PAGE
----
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Portfolio Assessment
Portfolio Assessment
Portfolio Assessment
Portfolio Assessment
Portfolio Assessment
Portfolio Assessment
Portfolio Assessment
Portfolio Assessment
Portfolio Assessment
Portfolio Assessment
Portfolio Assessment
Portfolio Assessment
Portfolio Assessment
Portfolio Assessment
Portfolio Assessment
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Portfolio Assessment

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  • Transcript

    • 1. Chapter 9: Portofolis
    • 2. What are Portfolios? <ul><li>Place to collect student performances over time </li></ul><ul><li>Consciously selected examples of work that is selected to show growth </li></ul><ul><li>Could be a collection of many different student performances OR can be single performance by different students </li></ul>
    • 3. Pros and Cons <ul><li>Pros </li></ul><ul><ul><li>Students revisit and reflect on their growth </li></ul></ul><ul><ul><li>Limited number of pieces of evidence can certify student learning </li></ul></ul><ul><ul><li>Focus on self-improvement </li></ul></ul><ul><li>Cons </li></ul><ul><ul><li>Scoring that is timely and reliable. </li></ul></ul>
    • 4. Questions that surround portfolios <ul><li>Who owns it? </li></ul><ul><li>What value is there in passing the portfolio along to the next teacher? </li></ul><ul><li>How can we make sure that the sample is valid and reliable? </li></ul>
    • 5. Uses for portfolios <ul><li>Showcase for student’s best work, as chosen by student </li></ul><ul><li>Showcase for student’s best work, as chosen by teacher </li></ul><ul><li>Showcase for students’ interest </li></ul><ul><li>Showcase for students’ growth </li></ul><ul><li>Evidence of self-assessment </li></ul><ul><li>Complete collection of student work for documentation and archiving </li></ul><ul><li>A constantly changing sample of work chosen by student (could change in response to different exhibitions or needs like applying to college) </li></ul>
    • 6. Where will the portfolio pieces come from? Look at this list and see what else needs to be added .
    • 7. <ul><li>Media: videos, audio, pictures, artwork, computer programs </li></ul><ul><li>Reflections: plans, statement of goals, self assessment, journal entries </li></ul><ul><li>Individual work: tests, journals, logs, homework, essays </li></ul><ul><li>Group work: Labs, peer reviews, cooperative group projects </li></ul><ul><li>Work in progress: rough and final drafts, show-your-work problems, science fair projects </li></ul><ul><li>Performance assessments: designed to require students to produce core content and skills </li></ul><ul><li>Prompts: Conventional open-ended writing questions </li></ul>
    • 8. Evaluations—can be done by either teachers or students or both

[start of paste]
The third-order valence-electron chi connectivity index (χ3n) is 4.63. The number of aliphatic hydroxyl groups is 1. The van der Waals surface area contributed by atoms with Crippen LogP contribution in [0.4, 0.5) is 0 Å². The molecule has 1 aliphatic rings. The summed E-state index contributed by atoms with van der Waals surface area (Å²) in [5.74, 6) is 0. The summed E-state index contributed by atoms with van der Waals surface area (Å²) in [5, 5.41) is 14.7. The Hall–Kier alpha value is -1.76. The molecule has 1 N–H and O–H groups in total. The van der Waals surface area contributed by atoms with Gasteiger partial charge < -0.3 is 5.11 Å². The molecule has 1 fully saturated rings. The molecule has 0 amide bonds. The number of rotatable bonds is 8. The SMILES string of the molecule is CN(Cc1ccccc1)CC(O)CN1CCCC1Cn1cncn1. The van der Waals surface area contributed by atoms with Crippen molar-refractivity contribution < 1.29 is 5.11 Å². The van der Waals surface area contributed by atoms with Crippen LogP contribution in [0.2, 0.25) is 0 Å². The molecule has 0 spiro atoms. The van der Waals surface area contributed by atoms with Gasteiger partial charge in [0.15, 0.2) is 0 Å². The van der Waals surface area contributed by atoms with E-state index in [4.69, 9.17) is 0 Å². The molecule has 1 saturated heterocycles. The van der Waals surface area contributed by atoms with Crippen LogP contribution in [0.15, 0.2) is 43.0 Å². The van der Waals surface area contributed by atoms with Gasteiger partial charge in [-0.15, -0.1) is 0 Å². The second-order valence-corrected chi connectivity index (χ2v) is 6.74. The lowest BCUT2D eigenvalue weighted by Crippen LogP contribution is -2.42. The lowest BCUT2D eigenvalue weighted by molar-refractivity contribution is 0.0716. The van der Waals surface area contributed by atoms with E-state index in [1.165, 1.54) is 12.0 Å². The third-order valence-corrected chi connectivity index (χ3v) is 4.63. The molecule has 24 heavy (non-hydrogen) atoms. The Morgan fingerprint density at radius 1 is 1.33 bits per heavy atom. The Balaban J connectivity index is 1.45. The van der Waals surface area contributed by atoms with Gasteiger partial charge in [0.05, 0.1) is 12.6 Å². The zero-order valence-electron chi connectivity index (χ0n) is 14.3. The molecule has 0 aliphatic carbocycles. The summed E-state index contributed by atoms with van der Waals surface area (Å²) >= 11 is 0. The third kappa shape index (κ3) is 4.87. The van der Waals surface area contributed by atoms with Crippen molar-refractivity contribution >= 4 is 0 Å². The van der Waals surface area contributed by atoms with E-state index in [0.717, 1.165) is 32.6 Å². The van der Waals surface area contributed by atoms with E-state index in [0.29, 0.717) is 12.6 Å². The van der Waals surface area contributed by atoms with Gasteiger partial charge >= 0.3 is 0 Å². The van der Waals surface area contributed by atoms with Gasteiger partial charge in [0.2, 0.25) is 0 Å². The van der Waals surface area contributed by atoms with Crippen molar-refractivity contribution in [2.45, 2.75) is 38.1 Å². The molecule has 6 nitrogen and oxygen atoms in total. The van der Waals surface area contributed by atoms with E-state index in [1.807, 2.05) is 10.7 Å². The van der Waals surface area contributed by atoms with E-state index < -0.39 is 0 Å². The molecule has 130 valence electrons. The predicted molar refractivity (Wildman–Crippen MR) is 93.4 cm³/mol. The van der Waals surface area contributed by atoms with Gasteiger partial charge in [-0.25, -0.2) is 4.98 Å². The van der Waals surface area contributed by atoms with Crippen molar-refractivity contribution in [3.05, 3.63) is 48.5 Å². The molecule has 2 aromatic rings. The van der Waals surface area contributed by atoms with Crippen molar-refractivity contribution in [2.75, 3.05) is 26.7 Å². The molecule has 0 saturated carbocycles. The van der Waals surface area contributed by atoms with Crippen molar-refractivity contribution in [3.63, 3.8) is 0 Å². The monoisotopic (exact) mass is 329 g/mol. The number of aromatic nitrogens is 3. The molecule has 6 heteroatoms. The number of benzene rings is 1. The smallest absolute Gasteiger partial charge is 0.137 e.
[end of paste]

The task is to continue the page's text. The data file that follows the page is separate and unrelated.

• 9. Individual pieces can be assessment by…. Checklists, rating scales or rubrics
    • 10. Getting Started….. How can I expand my assessment practices to include portfolios?
    • 11. What should a student know and be able to do? <ul><li>The answer to this question represents a vision of what a student should know and be able to do. Creating that vision is one thing; helping students internalize that vision is quite another.. Of all the questions listed above, establishing a vision is perhaps the most important. </li></ul>
    • 12. Who is the audience? <ul><li>List all the possible audiences and then figure out which audiences are most important. </li></ul><ul><li>Is the purpose is to help students understand themselves? Or, is it to serve a evaluative function? </li></ul><ul><li>There need to be some defined readers of the portfolio that will be receptive to examining student work. </li></ul>
    • 13. What information will be collected in the portfolio? <ul><li>Will you collect some information, in addition to student work, that helped to put student work in context. Most of the teachers ask for some kind of self-reflection, where the student explains why a particular piece fits in the portfolio. </li></ul><ul><li>The student work itself can have multiple components. Do you want to encourage the collection of multimedia pieces? Do you want to see works in process (rough drafts, early attempts at experiments) as well as completed works? </li></ul>
    • 14. Create a Mock-Up <ul><li>Portfolios can be hard to visualize. For many teachers and students, portfolios only become clear when they see a sample portfolio of work from a student from their school. </li></ul><ul><li>You might consider creating a mock-up by digitizing an existing student's paper portfolio. </li></ul><ul><li>The mock-up need not be a complete; its purpose is similar to an architectural model -- to provide a visual sense of what the final version might look like. </li></ul>
    • 15. Review with students what and how a portfolio is created <ul><li>It will be important to make sure you are clear about who selects the work that goes into the portfolio. </li></ul><ul><li>You should describe the kinds and frequency of including work samples and self-reflections. </li></ul><ul><li>Describe how frequently teacher evaluations will be done and on what pieces or if it will be on the entire collection. </li></ul>

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